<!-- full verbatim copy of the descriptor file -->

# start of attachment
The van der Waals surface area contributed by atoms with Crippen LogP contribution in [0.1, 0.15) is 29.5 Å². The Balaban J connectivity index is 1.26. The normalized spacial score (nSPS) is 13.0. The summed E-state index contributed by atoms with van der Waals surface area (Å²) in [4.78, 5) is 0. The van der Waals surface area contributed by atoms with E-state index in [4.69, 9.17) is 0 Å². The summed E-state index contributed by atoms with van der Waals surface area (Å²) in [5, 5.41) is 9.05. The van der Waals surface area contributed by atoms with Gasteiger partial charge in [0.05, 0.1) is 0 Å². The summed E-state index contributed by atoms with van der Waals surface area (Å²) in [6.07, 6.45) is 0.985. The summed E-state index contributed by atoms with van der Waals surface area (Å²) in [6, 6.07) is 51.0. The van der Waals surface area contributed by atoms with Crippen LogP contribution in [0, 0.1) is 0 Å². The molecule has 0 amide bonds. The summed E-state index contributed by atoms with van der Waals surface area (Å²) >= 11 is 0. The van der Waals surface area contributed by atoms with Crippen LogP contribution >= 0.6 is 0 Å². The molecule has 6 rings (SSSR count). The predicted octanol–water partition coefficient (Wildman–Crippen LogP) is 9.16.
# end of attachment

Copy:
The van der Waals surface area contributed by atoms with Crippen LogP contribution in [0.1, 0.15) is 29.5 Å². The Balaban J connectivity index is 1.26. The normalized spacial score (nSPS) is 13.0. The summed E-state index contributed by atoms with van der Waals surface area (Å²) in [4.78, 5) is 0. The van der Waals surface area contributed by atoms with E-state index in [4.69, 9.17) is 0 Å². The summed E-state index contributed by atoms with van der Waals surface area (Å²) in [5, 5.41) is 9.05. The van der Waals surface area contributed by atoms with Gasteiger partial charge in [0.05, 0.1) is 0 Å². The summed E-state index contributed by atoms with van der Waals surface area (Å²) in [6.07, 6.45) is 0.985. The summed E-state index contributed by atoms with van der Waals surface area (Å²) in [6, 6.07) is 51.0. The van der Waals surface area contributed by atoms with Crippen LogP contribution in [0, 0.1) is 0 Å². The molecule has 0 amide bonds. The summed E-state index contributed by atoms with van der Waals surface area (Å²) >= 11 is 0. The van der Waals surface area contributed by atoms with Crippen LogP contribution >= 0.6 is 0 Å². The molecule has 6 rings (SSSR count). The predicted octanol–water partition coefficient (Wildman–Crippen LogP) is 9.16.